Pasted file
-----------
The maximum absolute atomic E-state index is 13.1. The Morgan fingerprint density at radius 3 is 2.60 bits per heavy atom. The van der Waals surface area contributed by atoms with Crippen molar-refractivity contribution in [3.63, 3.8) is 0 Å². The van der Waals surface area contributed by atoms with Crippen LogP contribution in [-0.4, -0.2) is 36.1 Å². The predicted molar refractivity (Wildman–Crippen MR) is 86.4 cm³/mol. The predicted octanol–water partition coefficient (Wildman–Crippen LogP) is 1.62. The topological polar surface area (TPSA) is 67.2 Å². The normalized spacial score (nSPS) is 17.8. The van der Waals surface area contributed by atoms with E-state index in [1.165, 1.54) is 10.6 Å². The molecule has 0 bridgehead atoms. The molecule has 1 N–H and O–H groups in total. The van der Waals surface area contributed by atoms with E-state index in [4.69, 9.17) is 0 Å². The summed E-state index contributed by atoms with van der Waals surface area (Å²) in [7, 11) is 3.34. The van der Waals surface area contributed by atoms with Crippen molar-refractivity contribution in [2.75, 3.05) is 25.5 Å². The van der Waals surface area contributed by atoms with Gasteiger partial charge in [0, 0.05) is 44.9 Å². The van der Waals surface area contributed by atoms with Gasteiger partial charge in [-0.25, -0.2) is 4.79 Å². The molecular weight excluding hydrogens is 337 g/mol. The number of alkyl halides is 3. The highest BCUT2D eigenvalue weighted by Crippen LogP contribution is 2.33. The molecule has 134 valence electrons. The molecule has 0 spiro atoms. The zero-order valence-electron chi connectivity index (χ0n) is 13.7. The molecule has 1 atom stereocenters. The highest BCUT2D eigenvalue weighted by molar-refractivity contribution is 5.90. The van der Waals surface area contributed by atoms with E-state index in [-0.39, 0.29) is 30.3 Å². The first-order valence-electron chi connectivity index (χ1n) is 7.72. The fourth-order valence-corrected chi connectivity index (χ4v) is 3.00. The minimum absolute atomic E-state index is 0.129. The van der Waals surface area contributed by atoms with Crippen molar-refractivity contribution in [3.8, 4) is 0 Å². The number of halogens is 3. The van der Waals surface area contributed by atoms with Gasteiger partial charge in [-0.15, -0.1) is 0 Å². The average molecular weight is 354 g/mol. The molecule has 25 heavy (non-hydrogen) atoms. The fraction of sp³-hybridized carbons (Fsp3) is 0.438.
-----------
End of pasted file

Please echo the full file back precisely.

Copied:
The maximum absolute atomic E-state index is 13.1. The Morgan fingerprint density at radius 3 is 2.60 bits per heavy atom. The van der Waals surface area contributed by atoms with Crippen molar-refractivity contribution in [3.63, 3.8) is 0 Å². The van der Waals surface area contributed by atoms with Crippen LogP contribution in [-0.4, -0.2) is 36.1 Å². The predicted molar refractivity (Wildman–Crippen MR) is 86.4 cm³/mol. The predicted octanol–water partition coefficient (Wildman–Crippen LogP) is 1.62. The topological polar surface area (TPSA) is 67.2 Å². The normalized spacial score (nSPS) is 17.8. The van der Waals surface area contributed by atoms with E-state index in [1.165, 1.54) is 10.6 Å². The molecule has 0 bridgehead atoms. The molecule has 1 N–H and O–H groups in total. The van der Waals surface area contributed by atoms with E-state index in [4.69, 9.17) is 0 Å². The summed E-state index contributed by atoms with van der Waals surface area (Å²) in [7, 11) is 3.34. The van der Waals surface area contributed by atoms with Crippen molar-refractivity contribution in [2.75, 3.05) is 25.5 Å². The van der Waals surface area contributed by atoms with Gasteiger partial charge in [0, 0.05) is 44.9 Å². The van der Waals surface area contributed by atoms with Gasteiger partial charge in [-0.25, -0.2) is 4.79 Å². The molecular weight excluding hydrogens is 337 g/mol. The number of alkyl halides is 3. The highest BCUT2D eigenvalue weighted by Crippen LogP contribution is 2.33. The molecule has 134 valence electrons. The molecule has 0 spiro atoms. The zero-order valence-electron chi connectivity index (χ0n) is 13.7. The molecule has 1 atom stereocenters. The highest BCUT2D eigenvalue weighted by molar-refractivity contribution is 5.90. The van der Waals surface area contributed by atoms with E-state index in [-0.39, 0.29) is 30.3 Å². The first-order valence-electron chi connectivity index (χ1n) is 7.72. The fourth-order valence-corrected chi connectivity index (χ4v) is 3.00. The minimum absolute atomic E-state index is 0.129. The van der Waals surface area contributed by atoms with Crippen molar-refractivity contribution in [3.8, 4) is 0 Å². The number of halogens is 3. The van der Waals surface area contributed by atoms with Gasteiger partial charge in [-0.15, -0.1) is 0 Å². The average molecular weight is 354 g/mol. The molecule has 25 heavy (non-hydrogen) atoms. The fraction of sp³-hybridized carbons (Fsp3) is 0.438.